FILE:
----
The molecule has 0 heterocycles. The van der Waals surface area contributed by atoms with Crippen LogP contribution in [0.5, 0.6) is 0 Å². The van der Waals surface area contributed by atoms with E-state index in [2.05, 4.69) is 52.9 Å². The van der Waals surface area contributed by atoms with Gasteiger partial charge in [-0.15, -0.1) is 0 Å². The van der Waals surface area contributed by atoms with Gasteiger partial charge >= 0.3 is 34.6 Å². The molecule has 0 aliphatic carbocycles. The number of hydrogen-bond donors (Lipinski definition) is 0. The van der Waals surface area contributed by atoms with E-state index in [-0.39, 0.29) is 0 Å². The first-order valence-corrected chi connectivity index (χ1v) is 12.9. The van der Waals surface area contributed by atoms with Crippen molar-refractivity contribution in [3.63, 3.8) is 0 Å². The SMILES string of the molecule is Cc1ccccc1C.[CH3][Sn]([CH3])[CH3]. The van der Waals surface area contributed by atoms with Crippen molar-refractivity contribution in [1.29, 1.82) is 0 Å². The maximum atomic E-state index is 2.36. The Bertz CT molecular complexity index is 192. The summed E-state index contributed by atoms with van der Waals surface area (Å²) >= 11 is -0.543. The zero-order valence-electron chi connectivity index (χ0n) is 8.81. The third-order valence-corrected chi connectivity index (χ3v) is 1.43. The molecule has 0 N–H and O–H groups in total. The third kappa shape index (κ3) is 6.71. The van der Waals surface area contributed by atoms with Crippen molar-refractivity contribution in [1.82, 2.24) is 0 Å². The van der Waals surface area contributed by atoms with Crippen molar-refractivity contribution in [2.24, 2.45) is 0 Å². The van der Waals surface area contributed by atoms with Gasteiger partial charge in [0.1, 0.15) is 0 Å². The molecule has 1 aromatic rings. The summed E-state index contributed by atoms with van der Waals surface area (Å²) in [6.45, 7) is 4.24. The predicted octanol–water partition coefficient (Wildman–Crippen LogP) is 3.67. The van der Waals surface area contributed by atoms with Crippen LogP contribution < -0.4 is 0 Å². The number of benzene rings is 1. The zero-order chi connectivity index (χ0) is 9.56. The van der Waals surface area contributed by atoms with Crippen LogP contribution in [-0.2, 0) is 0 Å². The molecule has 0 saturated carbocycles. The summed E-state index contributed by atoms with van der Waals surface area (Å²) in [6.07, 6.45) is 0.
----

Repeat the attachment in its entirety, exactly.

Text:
The molecule has 0 heterocycles. The van der Waals surface area contributed by atoms with Crippen LogP contribution in [0.5, 0.6) is 0 Å². The van der Waals surface area contributed by atoms with E-state index in [2.05, 4.69) is 52.9 Å². The van der Waals surface area contributed by atoms with Gasteiger partial charge in [-0.15, -0.1) is 0 Å². The van der Waals surface area contributed by atoms with Gasteiger partial charge >= 0.3 is 34.6 Å². The molecule has 0 aliphatic carbocycles. The number of hydrogen-bond donors (Lipinski definition) is 0. The van der Waals surface area contributed by atoms with E-state index in [-0.39, 0.29) is 0 Å². The first-order valence-corrected chi connectivity index (χ1v) is 12.9. The van der Waals surface area contributed by atoms with Crippen molar-refractivity contribution in [3.63, 3.8) is 0 Å². The SMILES string of the molecule is Cc1ccccc1C.[CH3][Sn]([CH3])[CH3]. The van der Waals surface area contributed by atoms with Crippen molar-refractivity contribution in [1.29, 1.82) is 0 Å². The maximum atomic E-state index is 2.36. The Bertz CT molecular complexity index is 192. The summed E-state index contributed by atoms with van der Waals surface area (Å²) >= 11 is -0.543. The zero-order valence-electron chi connectivity index (χ0n) is 8.81. The third-order valence-corrected chi connectivity index (χ3v) is 1.43. The molecule has 0 N–H and O–H groups in total. The third kappa shape index (κ3) is 6.71. The van der Waals surface area contributed by atoms with Crippen molar-refractivity contribution in [1.82, 2.24) is 0 Å². The van der Waals surface area contributed by atoms with Crippen molar-refractivity contribution in [2.24, 2.45) is 0 Å². The van der Waals surface area contributed by atoms with Gasteiger partial charge in [0.1, 0.15) is 0 Å². The molecule has 1 aromatic rings. The summed E-state index contributed by atoms with van der Waals surface area (Å²) in [6.45, 7) is 4.24. The predicted octanol–water partition coefficient (Wildman–Crippen LogP) is 3.67. The van der Waals surface area contributed by atoms with Crippen LogP contribution < -0.4 is 0 Å². The number of benzene rings is 1. The zero-order chi connectivity index (χ0) is 9.56. The van der Waals surface area contributed by atoms with Crippen LogP contribution in [-0.2, 0) is 0 Å². The molecule has 0 saturated carbocycles. The summed E-state index contributed by atoms with van der Waals surface area (Å²) in [6.07, 6.45) is 0.